The 1st week is around the corner
With the new academic year just around the corner for many public schools (almost everything in Canada, including university, begin classes the Tuesday after Labour Day each year), the anticipation of a new classes, new students and in some cases new programs, is building among the teacher community. Is it met with anxiety or excitement? For me, there’s a little of both. How will our changes to the program from last year work better for students this year? How will new instructors mesh with the existing crew? How will I really react to my brief vacation ending? Along with readin suggestions from other great blogs, I’ve put together some thoughts on how to make the first week set a positive tone for the upcoming term.
Incorporating students’ real experiences and backgrounds into activities
…is an important way to bring students out of their shells and help everyone to learn more about each other from the get-go. For example, let’s say you’re starting off the year talking about family issues, like the strictness (or not) of parents. Instead of giving a text about some random family’s story and having students read it, answer questions and then give their opinions of it afterwards, have students generate the text by writing about their parents (eg. give a guideline, like one example that supports that your parents are or aren’t strict). I’m sure a lot of us already use warmers to initiate interest in the topic by relating it to their own situations, and that’s great, but I’m really emphasizing that the material used in the lesson itself be generated by students about themselves in the first week. When one student knows more personally about another, it can help to foster concern and sharing, provided the classroom environment feels safe.
Having said this, exposing your personal side as a teacher, be it family information, preferences or as Brad Patterson puts it about sharing social values, needs to be “a very subtle game, and playing it any other way than subtle can jeopardize trust, though, playing it right gains quite a bit of trust and respect.” From the early days of my teaching and training, I’ve never felt that sharing much personal information about myself was appropriate. For respect in the classroom, there needs to be a balance between total distance and intimate engagement. Where’s the line? It’s a hard one to distinguish.
If you want to start off with a little more anonymity, but still would like to get a feeling about your class, you could try making text-vote polls using Polleverywhere. You make the questions (do some personal ones so everyone can get to know the general sense of the class better), project them on to the screen with a generated text number and students reply with their mobile devices. Easy and free.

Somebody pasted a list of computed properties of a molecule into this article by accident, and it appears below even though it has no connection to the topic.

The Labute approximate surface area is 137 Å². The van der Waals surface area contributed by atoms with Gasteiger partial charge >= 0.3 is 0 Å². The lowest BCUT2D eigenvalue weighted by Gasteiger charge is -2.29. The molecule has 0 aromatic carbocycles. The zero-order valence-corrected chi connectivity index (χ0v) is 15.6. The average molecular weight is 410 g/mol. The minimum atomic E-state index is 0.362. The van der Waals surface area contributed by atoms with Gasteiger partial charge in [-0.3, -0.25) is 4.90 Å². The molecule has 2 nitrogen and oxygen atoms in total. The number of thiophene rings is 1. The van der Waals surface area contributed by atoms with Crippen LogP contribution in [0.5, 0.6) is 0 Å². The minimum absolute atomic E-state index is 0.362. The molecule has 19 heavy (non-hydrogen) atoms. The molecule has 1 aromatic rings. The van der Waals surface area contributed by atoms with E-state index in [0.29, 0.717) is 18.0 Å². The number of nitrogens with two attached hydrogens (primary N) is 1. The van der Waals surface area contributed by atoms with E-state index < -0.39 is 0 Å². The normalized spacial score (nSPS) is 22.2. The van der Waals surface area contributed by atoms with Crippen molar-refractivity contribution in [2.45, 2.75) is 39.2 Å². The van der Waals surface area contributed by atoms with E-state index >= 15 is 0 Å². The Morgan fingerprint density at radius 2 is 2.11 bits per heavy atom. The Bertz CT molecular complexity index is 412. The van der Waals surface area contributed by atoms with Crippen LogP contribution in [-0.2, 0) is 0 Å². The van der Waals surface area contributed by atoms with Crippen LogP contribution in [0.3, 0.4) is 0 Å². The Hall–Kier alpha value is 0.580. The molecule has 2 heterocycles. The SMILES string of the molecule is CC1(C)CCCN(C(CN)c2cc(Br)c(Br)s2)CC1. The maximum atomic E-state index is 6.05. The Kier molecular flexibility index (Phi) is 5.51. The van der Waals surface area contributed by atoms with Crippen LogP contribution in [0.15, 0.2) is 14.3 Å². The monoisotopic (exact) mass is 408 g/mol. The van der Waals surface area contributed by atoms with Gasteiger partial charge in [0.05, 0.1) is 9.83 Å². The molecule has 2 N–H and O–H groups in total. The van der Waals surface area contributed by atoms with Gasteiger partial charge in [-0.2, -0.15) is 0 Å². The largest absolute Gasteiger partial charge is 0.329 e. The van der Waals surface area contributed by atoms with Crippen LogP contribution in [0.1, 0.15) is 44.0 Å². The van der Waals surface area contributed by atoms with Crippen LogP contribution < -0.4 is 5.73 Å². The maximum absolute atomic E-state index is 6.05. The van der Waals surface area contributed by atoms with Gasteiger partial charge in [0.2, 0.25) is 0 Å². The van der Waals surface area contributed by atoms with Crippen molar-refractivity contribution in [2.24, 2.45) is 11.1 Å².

…can help build bonds among students who don’t yet have a rapport and also help familiarise them with their surroundings. With the university campus as my context. I particularly like the idea of giving students a list of places to find that will be helpful for them during the year (e.g. libraries, other classrooms, other campus buildings, landmark places on campus, etc.). To prepare, make four lists with different places on each (and either a photo or a clue about where it is). Divide students in to four different groups. Give one member from each group their corresponding list and a blank map of the campus. Students need to find the places around campus with their group. Each time a listed place is found, students take a photo of it as proof and mark its location on the map. When completed, they return to the classroom (until all groups return, students collaborate together in pairs in a writing task that asks them to describe how to get from the classroom to two of the destinations. Unfinished writing tasks can be for homework). Once all groups have returned, students are mixed up and work together to introduce and identify all their places onto the same map. Finally, with a blank map projected onto the board, students in turns show their places on the map to the class. A final map can be uploaded to the course website.
Tripline is a course-plotting web tool that you can upload photos too. Could be a great addition to this challenge by having students plot their path.
Keep a reasonable level of photocopying.
It’s easy to go overboard in the first week. Try a couple of these ideas.
So have a fantastic first week of class everyone (for those of you just going back) whether it’s at the primary, secondary or tertiary level! In addition to teaching at University of Toronto, I too will go back to school in coming weeks as I’m starting the Masters program (Educational Technology and TESOL) through distance at the University of Manchester! I’ll have a new menu section for it coming soon!
By the way, if you haven’t already, please take a look at this post and enter the contest to win one of my favourite teacher’s books by September 2nd!